Hosea 9:8 says,

8 Ephraim was a watchman with my God, a prophet; yet the snare of a bird catcher is in all his ways, and there is only hostility in the house of his God.

The NASB renders this verse to say that “Ephraim was a watchman.” The KJV reads, “the watchman of Ephraim,” which might be more accurate. There is no indication that either Joseph’s son Ephraim nor Ephraim as a tribe was ever known as a watchman (or prophet). It might be that Hosea was referring to himself as a watchman to Ephraim—that is, to Israel as a whole, and that His prophetic ministry contrasted with the raving lunatics who were inspired by their iniquity.

The Wycliffe Bible Commentary adopts this view, saying this about verse 8:

8. The watchman of Ephraim is probably to be identified with Hosea, the true prophet. The verse is difficult as it stands. Bewer suggests the reading, ‘The prophet is the watchman of Ephraim, the people of my God. The snare of a fowler is on all his ways, enmity in the house of his God.’ The true prophet faithfully declares the word of God and meets active opposition from the blind leaders of Israel, including her false prophets.”

Other translators differ, however, in their opinions, believing that Hosea was picturing Ephraim (or Israel himself) as a hostile watchman and as a “bird catcher” seeking to ensnare others. This opinion is found in Rotherham’s The Emphasized Bible, where he adds a thought to verse 8:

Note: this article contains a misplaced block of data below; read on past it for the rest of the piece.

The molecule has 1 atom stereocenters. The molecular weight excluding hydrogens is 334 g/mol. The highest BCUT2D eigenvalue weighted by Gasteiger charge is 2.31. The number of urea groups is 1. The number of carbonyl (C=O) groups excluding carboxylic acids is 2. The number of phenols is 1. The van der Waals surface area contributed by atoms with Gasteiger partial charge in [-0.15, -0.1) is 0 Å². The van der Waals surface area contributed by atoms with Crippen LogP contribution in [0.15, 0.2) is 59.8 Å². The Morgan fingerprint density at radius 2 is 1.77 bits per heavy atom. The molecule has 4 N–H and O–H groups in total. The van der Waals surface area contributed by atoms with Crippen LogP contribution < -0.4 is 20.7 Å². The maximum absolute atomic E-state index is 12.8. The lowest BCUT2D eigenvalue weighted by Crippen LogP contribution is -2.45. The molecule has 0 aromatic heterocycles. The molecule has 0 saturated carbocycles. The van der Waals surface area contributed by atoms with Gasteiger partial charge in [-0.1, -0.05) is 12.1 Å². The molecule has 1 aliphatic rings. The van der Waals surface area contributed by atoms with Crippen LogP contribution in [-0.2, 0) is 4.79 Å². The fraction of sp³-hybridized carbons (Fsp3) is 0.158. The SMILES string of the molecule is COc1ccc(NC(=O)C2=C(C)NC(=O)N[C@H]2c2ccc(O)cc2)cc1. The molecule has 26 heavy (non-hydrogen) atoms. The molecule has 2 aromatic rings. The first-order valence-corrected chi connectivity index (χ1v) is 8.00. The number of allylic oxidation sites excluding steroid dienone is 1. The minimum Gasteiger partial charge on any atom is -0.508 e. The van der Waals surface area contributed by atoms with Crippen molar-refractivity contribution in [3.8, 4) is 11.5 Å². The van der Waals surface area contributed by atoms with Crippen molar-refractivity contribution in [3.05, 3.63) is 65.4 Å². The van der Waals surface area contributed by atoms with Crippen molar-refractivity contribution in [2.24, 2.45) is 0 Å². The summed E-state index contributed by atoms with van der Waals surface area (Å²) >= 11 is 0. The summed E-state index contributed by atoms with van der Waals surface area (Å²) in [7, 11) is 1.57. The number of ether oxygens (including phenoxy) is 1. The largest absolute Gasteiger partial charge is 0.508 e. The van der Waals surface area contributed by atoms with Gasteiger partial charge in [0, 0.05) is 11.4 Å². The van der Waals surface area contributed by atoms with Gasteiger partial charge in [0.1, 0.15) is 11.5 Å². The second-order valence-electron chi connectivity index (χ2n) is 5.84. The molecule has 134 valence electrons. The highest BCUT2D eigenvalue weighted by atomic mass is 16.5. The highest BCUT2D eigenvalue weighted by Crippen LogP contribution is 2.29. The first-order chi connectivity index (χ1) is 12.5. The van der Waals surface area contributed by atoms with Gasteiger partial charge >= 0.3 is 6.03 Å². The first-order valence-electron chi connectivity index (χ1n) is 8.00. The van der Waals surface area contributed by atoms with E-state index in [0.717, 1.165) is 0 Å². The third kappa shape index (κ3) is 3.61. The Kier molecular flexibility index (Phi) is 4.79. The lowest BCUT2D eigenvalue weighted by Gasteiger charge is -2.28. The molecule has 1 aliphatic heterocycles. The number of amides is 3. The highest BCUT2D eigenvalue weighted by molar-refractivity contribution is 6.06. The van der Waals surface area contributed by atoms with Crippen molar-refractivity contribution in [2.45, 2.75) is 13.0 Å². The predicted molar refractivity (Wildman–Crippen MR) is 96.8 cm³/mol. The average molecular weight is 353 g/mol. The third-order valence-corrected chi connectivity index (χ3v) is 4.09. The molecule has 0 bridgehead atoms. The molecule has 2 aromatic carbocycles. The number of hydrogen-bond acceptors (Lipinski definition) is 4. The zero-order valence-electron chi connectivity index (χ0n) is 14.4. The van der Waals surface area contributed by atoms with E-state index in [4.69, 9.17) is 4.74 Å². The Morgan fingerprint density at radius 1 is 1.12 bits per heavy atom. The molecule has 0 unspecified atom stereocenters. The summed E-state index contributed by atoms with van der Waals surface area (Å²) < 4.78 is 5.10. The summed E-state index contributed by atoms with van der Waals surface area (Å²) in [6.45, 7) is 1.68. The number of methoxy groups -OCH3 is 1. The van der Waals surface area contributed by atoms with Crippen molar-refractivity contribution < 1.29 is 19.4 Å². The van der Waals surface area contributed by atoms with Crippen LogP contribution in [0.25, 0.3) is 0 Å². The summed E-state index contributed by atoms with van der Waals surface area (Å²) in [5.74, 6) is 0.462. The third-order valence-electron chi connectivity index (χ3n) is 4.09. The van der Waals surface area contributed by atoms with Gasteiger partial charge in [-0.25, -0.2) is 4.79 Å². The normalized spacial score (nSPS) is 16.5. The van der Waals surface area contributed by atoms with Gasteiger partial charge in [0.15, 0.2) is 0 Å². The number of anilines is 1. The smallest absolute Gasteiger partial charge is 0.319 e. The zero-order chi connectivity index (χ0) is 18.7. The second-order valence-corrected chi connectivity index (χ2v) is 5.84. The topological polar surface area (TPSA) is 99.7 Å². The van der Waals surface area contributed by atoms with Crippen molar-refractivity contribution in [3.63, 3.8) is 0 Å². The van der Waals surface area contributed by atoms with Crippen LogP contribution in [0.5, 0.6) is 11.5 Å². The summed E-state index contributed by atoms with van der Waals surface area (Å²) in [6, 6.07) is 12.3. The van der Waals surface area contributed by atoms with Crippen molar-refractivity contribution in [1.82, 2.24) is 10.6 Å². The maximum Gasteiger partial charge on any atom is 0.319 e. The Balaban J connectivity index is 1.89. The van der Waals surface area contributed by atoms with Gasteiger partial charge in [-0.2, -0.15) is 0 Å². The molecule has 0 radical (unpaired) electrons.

8 The watchman of Ephraim [should have been] with my God…

Ferrar Fenton renders it:

8 Ephraim keeps a look against God!—his prophets lay traps in his paths and destroy in the house of his gods.

Young’s Literal Translation reads:

8 Ephraim is looking away from My God….

Hosea’s wording is somewhat obscure, making it difficult to know precisely what he means. Most likely, Hosea was not suddenly referring to himself as a true prophet, but was rather speaking of those who were inspired by their heart iniquity. So my conclusion is that the flow of denunciation against the false prophets is not interrupted or contrasted with a true watchman or prophet, but is rather a continuous list of examples of evil things that were being done.

The prophetic fools were called as watchmen of Ephraim, but they were looking in the wrong direction. The implication is that the watchmen of Ephraim were pointing to incorrect causes of the coming captivity. It was because they were not worshiping their false gods sufficiently; it was because they had not given enough money to the false priests; it was because they had not set up enough idols in their houses in honor of God. Because the “birds” (Israelites) were misdirected by prophetic fools, they failed to avoid the snare and were about to be caught in it.

The Days of Gibeah

Hosea 9:9 says,

9 They have gone deep in depravity as in the days of Gibeah; He will remember their iniquity, He will punish their sins.

The prophet was referring to the incident in Judges 19-21. The sin in the tribe of Benjamin had caused the near destruction of the entire tribe. In that story, a certain Levite was traveling and decided to spend the night in the town of Gibeah (Judges 19:15). One of the residents saw him in the street and invited him into his home for the night.